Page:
Throughout recent years, technology has changed at a rapid pace, with several technologies coming onto the market. While some of these have come and gone without making a great deal of an impression, there are a few that remain successful.
One of the most successful technology in recent times that has been widely adopted in the various industry is augmented reality (AR) and virtual reality (VR). Many technology enthusiasts, along with market researchers, believe that the current growth of AR and VR is just the beginning, and there is still a lot of room for expansion.
According to Valuates Report statistics, in 2017, the global augmented reality and virtual reality market size stood at USD 11.35 Billion. The industry is forecasted to reach USD 571.42 Billion by 2025, rising at a CAGR of 63.3 per cent between 2018 and 2025.
Today, most people's first VR and AR experiences are likely to be in gaming and entertainment. This is likely to change because research shows that the development of enterprise XR solutions is beyond consumer solutions.
VR can be used to simulate work in dangerous conditions or with heavy, easily damaged equipment and devices, without any of the risks. AR, on the other hand, can be used to communicate essential information directly to the user about whatever happens to be in front of them?reducing the time wasted by engineers, technicians, or maintenance personnel listening to manuals and searching for information online while they are operating.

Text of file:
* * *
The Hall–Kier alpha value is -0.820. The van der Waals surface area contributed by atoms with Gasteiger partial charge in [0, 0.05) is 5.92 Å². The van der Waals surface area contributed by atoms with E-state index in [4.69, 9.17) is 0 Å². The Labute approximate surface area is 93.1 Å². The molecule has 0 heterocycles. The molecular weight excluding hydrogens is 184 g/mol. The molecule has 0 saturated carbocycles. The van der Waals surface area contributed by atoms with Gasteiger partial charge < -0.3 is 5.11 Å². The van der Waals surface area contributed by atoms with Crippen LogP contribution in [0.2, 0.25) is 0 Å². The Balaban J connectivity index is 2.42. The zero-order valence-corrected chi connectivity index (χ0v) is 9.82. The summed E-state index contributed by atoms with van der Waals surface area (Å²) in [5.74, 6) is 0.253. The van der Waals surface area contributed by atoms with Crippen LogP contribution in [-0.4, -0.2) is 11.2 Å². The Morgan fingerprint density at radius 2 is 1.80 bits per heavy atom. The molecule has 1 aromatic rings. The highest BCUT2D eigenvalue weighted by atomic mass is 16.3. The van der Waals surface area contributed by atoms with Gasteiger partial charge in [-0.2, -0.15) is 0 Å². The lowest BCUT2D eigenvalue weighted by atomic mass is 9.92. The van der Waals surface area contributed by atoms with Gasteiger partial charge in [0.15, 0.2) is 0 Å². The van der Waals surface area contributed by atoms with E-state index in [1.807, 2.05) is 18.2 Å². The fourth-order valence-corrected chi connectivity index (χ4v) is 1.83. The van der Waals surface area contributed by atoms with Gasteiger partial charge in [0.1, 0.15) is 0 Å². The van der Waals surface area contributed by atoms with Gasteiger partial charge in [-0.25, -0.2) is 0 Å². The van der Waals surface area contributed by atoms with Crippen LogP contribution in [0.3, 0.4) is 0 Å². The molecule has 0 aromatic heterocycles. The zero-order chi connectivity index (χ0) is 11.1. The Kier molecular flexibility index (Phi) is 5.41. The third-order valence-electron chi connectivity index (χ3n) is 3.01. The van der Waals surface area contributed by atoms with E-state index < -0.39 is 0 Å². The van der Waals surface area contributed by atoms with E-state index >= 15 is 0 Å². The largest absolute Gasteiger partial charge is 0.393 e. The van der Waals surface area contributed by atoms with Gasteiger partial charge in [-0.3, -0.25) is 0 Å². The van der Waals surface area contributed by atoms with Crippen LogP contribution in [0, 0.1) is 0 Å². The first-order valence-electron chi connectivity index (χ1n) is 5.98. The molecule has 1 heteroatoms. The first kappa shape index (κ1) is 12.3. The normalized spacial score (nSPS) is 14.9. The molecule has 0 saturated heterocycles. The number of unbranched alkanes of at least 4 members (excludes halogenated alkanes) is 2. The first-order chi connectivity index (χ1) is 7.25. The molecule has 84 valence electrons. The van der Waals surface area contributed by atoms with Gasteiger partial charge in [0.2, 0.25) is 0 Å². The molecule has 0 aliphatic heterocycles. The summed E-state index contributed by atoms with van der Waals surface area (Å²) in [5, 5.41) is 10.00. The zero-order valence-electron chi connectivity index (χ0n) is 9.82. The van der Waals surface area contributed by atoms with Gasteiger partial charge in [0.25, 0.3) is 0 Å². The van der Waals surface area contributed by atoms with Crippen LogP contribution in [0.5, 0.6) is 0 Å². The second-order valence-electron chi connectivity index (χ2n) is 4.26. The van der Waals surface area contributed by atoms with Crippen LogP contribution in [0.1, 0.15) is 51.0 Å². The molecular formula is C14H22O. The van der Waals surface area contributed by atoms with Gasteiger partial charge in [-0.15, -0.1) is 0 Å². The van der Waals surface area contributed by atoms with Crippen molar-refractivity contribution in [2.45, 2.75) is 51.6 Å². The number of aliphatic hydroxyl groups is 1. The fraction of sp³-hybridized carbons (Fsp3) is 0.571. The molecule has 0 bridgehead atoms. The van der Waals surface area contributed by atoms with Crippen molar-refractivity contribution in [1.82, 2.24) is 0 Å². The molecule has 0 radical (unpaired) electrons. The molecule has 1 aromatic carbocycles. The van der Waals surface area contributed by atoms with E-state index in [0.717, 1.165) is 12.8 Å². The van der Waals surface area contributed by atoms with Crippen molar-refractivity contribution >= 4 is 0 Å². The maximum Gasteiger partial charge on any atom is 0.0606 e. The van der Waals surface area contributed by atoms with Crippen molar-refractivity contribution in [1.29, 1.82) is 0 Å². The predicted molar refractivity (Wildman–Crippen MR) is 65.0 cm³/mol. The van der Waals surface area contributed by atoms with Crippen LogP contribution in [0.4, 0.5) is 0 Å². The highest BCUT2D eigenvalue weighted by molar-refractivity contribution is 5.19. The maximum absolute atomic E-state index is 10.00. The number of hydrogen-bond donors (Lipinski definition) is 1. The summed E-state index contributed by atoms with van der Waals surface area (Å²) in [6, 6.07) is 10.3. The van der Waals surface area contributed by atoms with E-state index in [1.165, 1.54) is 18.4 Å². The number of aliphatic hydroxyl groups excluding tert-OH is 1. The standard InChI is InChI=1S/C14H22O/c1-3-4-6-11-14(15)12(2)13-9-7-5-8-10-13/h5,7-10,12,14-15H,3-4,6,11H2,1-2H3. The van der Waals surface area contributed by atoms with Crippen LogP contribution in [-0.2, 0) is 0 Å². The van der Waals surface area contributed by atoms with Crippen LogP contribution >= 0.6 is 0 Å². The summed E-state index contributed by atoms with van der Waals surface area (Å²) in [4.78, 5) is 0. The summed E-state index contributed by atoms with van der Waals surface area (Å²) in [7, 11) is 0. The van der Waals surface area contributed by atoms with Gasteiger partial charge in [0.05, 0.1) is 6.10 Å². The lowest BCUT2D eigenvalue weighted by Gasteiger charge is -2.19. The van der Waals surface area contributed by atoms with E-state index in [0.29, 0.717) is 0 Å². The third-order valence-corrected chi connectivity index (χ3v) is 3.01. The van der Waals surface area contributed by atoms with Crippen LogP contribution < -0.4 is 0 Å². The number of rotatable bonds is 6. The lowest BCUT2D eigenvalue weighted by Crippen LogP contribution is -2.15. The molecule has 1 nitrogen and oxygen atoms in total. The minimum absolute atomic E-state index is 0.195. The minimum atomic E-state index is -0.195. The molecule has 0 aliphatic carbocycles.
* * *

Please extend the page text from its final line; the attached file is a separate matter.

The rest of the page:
This article is dedicated to some of the major trends that are expected to impact the AR & VR market.
Top 7 Trends expected to Impact AR & VR market:
IMPACT OF AI
Developers of AR and VR have started incorporating machine learning and artificial intelligence (AI) in many of their applications. This can be highlighted with basic functions such as the filter function of Instagram, although it has begun to be implemented across various industries in a variety of larger capacities.
This led to what is known as computer vision, which allows devices to see and understand everything within the range of a camera. Over the past few years, this has been somewhat basic, though these are expected to become increasingly sophisticated in the coming years.
This can be seen with Google's machine-learning-enabled microscope, which is increasingly capable of identifying tissue-sampled cancer cells. This, coupled with VR and AR, could increasingly make medical technology more accurate and enable more complex treatment and diagnostic tools.
This is also to be seen in a variety of other industries, such as video games, where gamers face increasingly smarter opponents driven by AI.
IMPACT ON TEACHING INDUSTRY
Both technologies have obvious advantages for teaching and training, with this being seen throughout schools and courses for professional development. For instance, people studying construction, or any hazardous or complex areas can train without any of the risks typically associated with it.
By using VR, budding professionals in these industries will be able to train in a simulated environment that provides a significant degree of accuracy while avoiding the risks associated with making a mistake.